Monday, July 24, 2017
Mariko Takahashi -- dear (Follow-Up)
Hope all of you had a fine weekend. Had my usual anime-and-food routine with my friend yesterday. I may have overindulged a bit with the noshing, though. A lot of protein in that round.
Anyways, one of the nicest things that I have discovered recently is that the folks at Apple iTunes have been uploading a lot of Japanese albums past and present online. Nope, it's not like the online music163/NetEase where you can hear the entire song. It's more along the lines of song excerpts but the length of time for each song is a fair bit longer than what I could get at Amazon.jp, for example. Furthermore, especially when there are certain singers for whom only a few select songs get onto YouTube, the Apple iTunes site has been quite useful since there is more variety.
That is the one reason that I'm going over "dear" by Mariko Takahashi（高橋真梨子）again. Another reason is that "dear" is the first album (Takahashi's 6th from April 1982) that I ever covered on "Kayo Kyoku Plus" all the way back in 2012, and, no pun intended, it is truly a dear album to me.
Along with the first article on the album, I have also covered certain other tracks from "dear" individually: "Stop My Love", "Farewell" and "Samba Magic" so you can all take a look at them, too. Basically, I'm just wrapping things up here.
The first song I will be covering is Track 3 as shown on the iTunes site, "See You Again...Kaze ni Kuchitsukete"（SEE YOU AGAIN ・・・風にくちづけて...Kiss The Wind）. At first, I had been planning just to cover this one individually but realizing that Apple generosity, I decided to take on the remainder of the album. However, the reason I wanted to write about "See You Again" is that it is the very first Mariko Takahashi song that I ever heard, thanks to "Sounds of Japan" one night. That song, along with a few others by folks such as Iruka（イルカ）and Junko Yagami（八神純子）convinced me that there was interesting music beyond aidoru, YMO and enka.
Now, as I said above, Apple only provides snippets, as generous as those are. But since that snippet for "See You Again" is available enough, I can at least let you know and let you hear that discovery that was wondrous pop for me. I mean, it is a Western-sounding pop tune but I don't know I would have ever heard something like that in Canada or the United States. Written by Akira Ohtsu（大津あきら）and composed by Kisaburo Suzuki（鈴木キサブロ）, it is a melodic paean to the saying "Parting is such sweet sorrow". But it has quite the warm and lush arrangement with the Joe Group strings and the other musicians which frankly did bring the city of Tokyo into my head. And although unfortunately the instrumental bridge isn't included in the excerpt, the guitar solo is soaring. To my delight, I found out that the solo was by Fujimal Yoshino（吉野藤丸）who is already represented on the blog, and partially thanks to him and the beautiful voice of the singer herself, I determined that the works of Takahashi were meant to be further explored.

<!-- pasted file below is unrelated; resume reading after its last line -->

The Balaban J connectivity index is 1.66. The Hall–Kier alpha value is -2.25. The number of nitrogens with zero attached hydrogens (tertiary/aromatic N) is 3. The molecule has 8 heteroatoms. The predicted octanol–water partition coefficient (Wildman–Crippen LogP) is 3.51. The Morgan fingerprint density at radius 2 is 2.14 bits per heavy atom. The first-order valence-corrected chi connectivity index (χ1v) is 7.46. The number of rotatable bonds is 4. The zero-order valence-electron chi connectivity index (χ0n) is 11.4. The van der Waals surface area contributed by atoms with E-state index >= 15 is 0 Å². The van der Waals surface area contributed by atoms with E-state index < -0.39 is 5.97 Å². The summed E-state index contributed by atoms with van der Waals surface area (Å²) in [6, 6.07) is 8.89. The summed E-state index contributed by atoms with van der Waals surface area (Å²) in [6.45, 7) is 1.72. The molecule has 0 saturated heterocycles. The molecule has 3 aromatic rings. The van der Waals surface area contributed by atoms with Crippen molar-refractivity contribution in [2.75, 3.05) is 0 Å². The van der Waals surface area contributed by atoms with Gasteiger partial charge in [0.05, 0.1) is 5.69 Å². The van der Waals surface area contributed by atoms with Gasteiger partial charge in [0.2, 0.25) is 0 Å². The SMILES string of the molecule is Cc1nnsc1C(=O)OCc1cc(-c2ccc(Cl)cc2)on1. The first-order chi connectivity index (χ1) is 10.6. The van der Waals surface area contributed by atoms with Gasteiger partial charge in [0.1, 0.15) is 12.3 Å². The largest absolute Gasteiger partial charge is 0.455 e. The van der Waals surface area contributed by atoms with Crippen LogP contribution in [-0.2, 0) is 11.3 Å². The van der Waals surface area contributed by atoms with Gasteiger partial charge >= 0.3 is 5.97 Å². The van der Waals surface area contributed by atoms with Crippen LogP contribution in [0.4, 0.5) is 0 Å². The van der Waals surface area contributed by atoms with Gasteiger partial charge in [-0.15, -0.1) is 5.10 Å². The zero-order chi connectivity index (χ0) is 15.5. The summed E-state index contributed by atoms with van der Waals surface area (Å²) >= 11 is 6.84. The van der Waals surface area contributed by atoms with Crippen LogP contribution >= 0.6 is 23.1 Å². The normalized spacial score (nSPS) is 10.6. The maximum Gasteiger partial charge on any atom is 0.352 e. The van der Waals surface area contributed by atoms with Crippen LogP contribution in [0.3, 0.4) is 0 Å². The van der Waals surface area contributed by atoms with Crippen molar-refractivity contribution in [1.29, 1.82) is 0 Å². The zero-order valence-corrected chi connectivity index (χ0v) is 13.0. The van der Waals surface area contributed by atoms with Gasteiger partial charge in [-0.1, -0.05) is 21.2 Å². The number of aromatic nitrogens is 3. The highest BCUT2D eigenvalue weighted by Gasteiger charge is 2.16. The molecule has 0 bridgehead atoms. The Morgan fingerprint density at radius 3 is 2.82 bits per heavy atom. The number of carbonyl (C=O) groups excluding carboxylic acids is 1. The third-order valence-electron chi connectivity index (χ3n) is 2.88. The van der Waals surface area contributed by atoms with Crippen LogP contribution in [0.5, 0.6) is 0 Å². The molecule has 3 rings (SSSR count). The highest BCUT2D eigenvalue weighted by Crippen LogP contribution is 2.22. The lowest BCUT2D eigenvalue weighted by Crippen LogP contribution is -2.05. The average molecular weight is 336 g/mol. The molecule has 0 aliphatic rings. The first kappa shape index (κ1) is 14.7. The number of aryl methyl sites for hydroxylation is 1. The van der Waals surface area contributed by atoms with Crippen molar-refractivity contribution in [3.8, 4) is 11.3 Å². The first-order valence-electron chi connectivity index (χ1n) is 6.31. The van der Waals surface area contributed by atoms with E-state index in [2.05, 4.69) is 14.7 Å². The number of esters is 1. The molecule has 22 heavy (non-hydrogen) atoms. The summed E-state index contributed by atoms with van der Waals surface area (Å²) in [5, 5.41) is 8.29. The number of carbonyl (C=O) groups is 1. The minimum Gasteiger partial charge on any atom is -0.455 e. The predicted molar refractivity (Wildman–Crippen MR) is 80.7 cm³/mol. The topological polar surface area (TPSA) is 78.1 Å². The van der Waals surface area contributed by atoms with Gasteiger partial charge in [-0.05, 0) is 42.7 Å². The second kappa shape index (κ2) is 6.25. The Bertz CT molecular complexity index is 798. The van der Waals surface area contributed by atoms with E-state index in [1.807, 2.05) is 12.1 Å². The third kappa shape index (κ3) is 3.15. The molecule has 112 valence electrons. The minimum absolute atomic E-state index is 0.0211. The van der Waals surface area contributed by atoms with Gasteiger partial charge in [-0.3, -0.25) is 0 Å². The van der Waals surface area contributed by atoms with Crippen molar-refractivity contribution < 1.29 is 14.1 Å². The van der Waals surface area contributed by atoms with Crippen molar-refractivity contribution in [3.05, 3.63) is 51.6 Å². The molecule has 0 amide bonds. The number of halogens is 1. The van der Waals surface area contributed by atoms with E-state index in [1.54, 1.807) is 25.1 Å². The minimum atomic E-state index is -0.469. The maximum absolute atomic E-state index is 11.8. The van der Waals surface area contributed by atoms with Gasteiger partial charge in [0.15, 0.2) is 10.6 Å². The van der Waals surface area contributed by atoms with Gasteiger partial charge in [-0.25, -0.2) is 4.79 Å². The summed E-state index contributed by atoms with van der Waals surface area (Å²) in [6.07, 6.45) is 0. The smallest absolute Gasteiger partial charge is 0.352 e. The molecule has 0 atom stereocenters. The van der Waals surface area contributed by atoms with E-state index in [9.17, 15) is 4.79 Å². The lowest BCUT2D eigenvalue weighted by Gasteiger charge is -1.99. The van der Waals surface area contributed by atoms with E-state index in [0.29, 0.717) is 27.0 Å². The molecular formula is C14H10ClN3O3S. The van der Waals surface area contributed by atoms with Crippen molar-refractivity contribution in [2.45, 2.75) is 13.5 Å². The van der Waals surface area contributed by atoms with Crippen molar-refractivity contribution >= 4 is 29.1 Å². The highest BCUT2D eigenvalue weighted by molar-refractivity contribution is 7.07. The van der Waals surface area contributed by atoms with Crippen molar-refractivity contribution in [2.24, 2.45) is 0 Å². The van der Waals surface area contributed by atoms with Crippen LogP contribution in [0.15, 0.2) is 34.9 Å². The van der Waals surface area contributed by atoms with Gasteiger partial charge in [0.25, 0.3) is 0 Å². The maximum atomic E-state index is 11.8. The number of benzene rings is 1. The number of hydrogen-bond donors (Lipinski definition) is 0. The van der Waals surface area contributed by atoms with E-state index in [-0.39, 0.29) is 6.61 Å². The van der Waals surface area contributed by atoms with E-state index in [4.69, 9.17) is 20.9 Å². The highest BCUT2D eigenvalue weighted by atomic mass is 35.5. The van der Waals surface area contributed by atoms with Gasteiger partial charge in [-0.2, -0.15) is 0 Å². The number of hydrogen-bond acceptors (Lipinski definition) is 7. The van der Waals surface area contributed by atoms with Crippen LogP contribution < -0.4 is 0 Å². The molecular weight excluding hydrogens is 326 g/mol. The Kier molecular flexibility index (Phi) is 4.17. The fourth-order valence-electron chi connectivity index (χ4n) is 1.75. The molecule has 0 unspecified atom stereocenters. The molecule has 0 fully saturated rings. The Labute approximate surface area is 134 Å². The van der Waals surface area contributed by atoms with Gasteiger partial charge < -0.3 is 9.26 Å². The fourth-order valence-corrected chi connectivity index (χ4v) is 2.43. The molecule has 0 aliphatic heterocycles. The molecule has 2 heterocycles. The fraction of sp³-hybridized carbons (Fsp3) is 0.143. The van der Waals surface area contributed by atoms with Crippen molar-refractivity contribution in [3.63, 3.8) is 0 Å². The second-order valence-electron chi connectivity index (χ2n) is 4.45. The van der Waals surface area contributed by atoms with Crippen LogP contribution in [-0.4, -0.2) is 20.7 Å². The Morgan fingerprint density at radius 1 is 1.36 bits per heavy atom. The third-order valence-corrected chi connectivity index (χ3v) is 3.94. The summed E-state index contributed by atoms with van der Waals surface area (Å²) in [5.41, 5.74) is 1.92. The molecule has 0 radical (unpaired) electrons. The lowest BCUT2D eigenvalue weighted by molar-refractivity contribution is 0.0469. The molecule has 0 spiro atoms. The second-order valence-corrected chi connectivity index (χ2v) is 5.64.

Yup, this is probably one of the longest opinions about a single song that I've ever written in an album article but "See You Again" was one of the linchpins for me where kayo kyoku was concerned.
Track 6 is "Chiisana Metamorphoze"（小さなメタモルフォーゼ...A Little Metamorphosis）is the perfect dusk/dawn song. I would probably go with dawn (although the lyrics have the setting of night) since Takahashi's delivery and the arrangement by Nobuo Kurata（倉田信雄）, who also handles the keyboards here, hint at something wonderful coming over the horizon. Jake H. Concepcion provides another wonderful solo on soprano saxophone. Kingo Hamada（浜田金吾）came up with the slightly coy music while Yoriko Kido（城戸依子）provided lyrics.
Track 8 is "Tear", definitely a night time tune of sophisticated pop for broken hearts. Takahashi seems to love a number of ballads with strings.
The final track is "Hyoryusha e"（漂流者へ...To The Castaways）which always sounded like a lullaby to me. But it's one of those tear-inducing ballads about women being the ones who love while men being the ones who drift away for various reasons. I think the killer part is at the end when Takahashi and the music box both slowly turn down for the night...or forever. Ouch! Ami Ozaki（尾崎亜美）provided words and lyrics here.
Yup, as I said, they are just excerpts but hopefully they are long enough so that the album might be worth purchasing if you are a purveyor of the lusher and urbane side of Japanese New Music. A few of the tracks got me started on my path for appreciating Japanese pop music at last.